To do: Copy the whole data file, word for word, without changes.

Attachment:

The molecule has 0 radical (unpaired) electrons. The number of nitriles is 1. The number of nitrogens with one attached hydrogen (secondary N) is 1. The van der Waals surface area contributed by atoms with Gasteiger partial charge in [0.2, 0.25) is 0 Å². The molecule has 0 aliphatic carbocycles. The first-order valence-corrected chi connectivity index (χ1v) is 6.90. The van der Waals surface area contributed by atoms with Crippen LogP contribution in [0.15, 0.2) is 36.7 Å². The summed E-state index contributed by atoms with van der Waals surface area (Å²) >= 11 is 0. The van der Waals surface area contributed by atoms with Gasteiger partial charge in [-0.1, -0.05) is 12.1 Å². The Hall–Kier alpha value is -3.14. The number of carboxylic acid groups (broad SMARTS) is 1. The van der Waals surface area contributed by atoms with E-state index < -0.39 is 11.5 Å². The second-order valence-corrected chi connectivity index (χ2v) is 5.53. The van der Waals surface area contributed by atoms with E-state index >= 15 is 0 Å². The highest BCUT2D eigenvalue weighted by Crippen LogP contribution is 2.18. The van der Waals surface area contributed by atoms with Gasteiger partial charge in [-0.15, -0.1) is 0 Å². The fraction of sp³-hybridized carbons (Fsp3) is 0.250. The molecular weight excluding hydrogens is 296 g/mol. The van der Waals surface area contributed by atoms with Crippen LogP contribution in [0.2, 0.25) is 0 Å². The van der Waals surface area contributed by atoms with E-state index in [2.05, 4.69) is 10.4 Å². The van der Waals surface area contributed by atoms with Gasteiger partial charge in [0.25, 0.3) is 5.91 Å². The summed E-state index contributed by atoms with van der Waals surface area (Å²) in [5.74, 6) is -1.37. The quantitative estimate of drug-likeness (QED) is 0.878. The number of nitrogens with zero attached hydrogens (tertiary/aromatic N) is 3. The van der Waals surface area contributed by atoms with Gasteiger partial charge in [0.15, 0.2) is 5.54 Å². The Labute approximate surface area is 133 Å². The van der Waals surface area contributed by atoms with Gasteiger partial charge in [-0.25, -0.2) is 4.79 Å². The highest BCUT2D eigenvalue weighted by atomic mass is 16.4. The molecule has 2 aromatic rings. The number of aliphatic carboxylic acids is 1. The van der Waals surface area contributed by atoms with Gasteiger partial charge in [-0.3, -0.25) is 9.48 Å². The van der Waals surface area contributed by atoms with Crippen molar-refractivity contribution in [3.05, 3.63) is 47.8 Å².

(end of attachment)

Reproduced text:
The molecule has 0 radical (unpaired) electrons. The number of nitriles is 1. The number of nitrogens with one attached hydrogen (secondary N) is 1. The van der Waals surface area contributed by atoms with Gasteiger partial charge in [0.2, 0.25) is 0 Å². The molecule has 0 aliphatic carbocycles. The first-order valence-corrected chi connectivity index (χ1v) is 6.90. The van der Waals surface area contributed by atoms with Crippen LogP contribution in [0.15, 0.2) is 36.7 Å². The summed E-state index contributed by atoms with van der Waals surface area (Å²) >= 11 is 0. The van der Waals surface area contributed by atoms with Gasteiger partial charge in [-0.1, -0.05) is 12.1 Å². The Hall–Kier alpha value is -3.14. The number of carboxylic acid groups (broad SMARTS) is 1. The van der Waals surface area contributed by atoms with E-state index < -0.39 is 11.5 Å². The second-order valence-corrected chi connectivity index (χ2v) is 5.53. The van der Waals surface area contributed by atoms with E-state index >= 15 is 0 Å². The highest BCUT2D eigenvalue weighted by Crippen LogP contribution is 2.18. The van der Waals surface area contributed by atoms with Gasteiger partial charge in [-0.15, -0.1) is 0 Å². The fraction of sp³-hybridized carbons (Fsp3) is 0.250. The molecular weight excluding hydrogens is 296 g/mol. The van der Waals surface area contributed by atoms with Crippen LogP contribution in [0.2, 0.25) is 0 Å². The van der Waals surface area contributed by atoms with E-state index in [2.05, 4.69) is 10.4 Å². The van der Waals surface area contributed by atoms with Gasteiger partial charge in [0.25, 0.3) is 5.91 Å². The summed E-state index contributed by atoms with van der Waals surface area (Å²) in [5.74, 6) is -1.37. The quantitative estimate of drug-likeness (QED) is 0.878. The number of nitrogens with zero attached hydrogens (tertiary/aromatic N) is 3. The van der Waals surface area contributed by atoms with Gasteiger partial charge in [0.15, 0.2) is 5.54 Å². The Labute approximate surface area is 133 Å². The van der Waals surface area contributed by atoms with Gasteiger partial charge in [-0.25, -0.2) is 4.79 Å². The highest BCUT2D eigenvalue weighted by atomic mass is 16.4. The molecule has 2 aromatic rings. The number of aliphatic carboxylic acids is 1. The van der Waals surface area contributed by atoms with Gasteiger partial charge in [-0.3, -0.25) is 9.48 Å². The van der Waals surface area contributed by atoms with Crippen molar-refractivity contribution in [3.05, 3.63) is 47.8 Å².